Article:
Why do people use food banks? A qualitative study of food bank users in an English city

Wainwright, D, Buckingham, A and Wainwright, E (2018) 'Why do people use food banks? A qualitative study of food bank users in an English city.' Voluntary Sector Review, 9 (3). pp. 311-329. ISSN 2040-8056

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Official URL: https://doi.org/10.1332/204080518X15428930047072

Abstract

The rise in the use of food banks has renewed debate about the extent of poverty and the adequacy of welfare provision. We conducted interviews with 25 food bank users in Bristol, England, finding that benefit penalties and precarious employment were implicated in food bank uptake, but that usage was more complicated than being an unmediated response to hunger. Food banks provided informal support for people on a low income to manage their food expenditure as well as meeting dietary needs. Some reported shame at needing the food bank, but others suggested that the informality and flexibility of food banks were preferable to some forms of state welfare.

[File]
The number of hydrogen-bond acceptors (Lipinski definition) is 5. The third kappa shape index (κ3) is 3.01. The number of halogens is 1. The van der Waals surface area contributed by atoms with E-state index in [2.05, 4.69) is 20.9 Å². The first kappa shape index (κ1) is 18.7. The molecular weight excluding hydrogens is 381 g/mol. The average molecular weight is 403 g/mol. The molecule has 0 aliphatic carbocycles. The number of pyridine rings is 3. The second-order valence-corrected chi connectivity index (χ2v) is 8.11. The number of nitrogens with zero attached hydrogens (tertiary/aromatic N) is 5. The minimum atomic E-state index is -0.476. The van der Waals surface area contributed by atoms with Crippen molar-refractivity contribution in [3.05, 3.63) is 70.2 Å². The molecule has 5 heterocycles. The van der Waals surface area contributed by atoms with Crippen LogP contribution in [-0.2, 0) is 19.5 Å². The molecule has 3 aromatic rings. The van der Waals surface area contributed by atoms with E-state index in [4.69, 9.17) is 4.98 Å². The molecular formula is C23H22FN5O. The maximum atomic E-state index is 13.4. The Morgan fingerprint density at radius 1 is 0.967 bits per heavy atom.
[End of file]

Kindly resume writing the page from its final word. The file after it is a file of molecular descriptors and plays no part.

Item Type: Article
Keywords: food banks, hunger, poverty, voluntarism
Divisions: College of Liberal Arts
Date Deposited: 14 Nov 2018 17:44
Last Modified: 14 Jan 2019 18:15
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